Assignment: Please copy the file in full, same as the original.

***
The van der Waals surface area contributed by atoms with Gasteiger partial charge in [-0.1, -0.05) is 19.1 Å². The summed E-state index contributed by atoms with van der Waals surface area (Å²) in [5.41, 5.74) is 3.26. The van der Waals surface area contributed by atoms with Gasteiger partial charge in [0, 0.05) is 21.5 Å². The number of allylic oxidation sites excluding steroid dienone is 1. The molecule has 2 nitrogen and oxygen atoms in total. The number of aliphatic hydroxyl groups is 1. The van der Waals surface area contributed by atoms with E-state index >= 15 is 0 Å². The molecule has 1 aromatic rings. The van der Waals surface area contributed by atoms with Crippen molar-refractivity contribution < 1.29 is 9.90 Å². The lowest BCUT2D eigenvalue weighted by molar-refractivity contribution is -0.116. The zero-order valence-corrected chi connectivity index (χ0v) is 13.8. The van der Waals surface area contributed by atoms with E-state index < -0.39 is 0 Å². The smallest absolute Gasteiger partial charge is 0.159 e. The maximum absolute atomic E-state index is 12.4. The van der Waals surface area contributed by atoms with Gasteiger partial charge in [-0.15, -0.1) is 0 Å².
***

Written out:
The van der Waals surface area contributed by atoms with Gasteiger partial charge in [-0.1, -0.05) is 19.1 Å². The summed E-state index contributed by atoms with van der Waals surface area (Å²) in [5.41, 5.74) is 3.26. The van der Waals surface area contributed by atoms with Gasteiger partial charge in [0, 0.05) is 21.5 Å². The number of allylic oxidation sites excluding steroid dienone is 1. The molecule has 2 nitrogen and oxygen atoms in total. The number of aliphatic hydroxyl groups is 1. The van der Waals surface area contributed by atoms with E-state index >= 15 is 0 Å². The molecule has 1 aromatic rings. The van der Waals surface area contributed by atoms with Crippen molar-refractivity contribution < 1.29 is 9.90 Å². The lowest BCUT2D eigenvalue weighted by molar-refractivity contribution is -0.116. The zero-order valence-corrected chi connectivity index (χ0v) is 13.8. The van der Waals surface area contributed by atoms with E-state index < -0.39 is 0 Å². The smallest absolute Gasteiger partial charge is 0.159 e. The maximum absolute atomic E-state index is 12.4. The van der Waals surface area contributed by atoms with Gasteiger partial charge in [-0.15, -0.1) is 0 Å².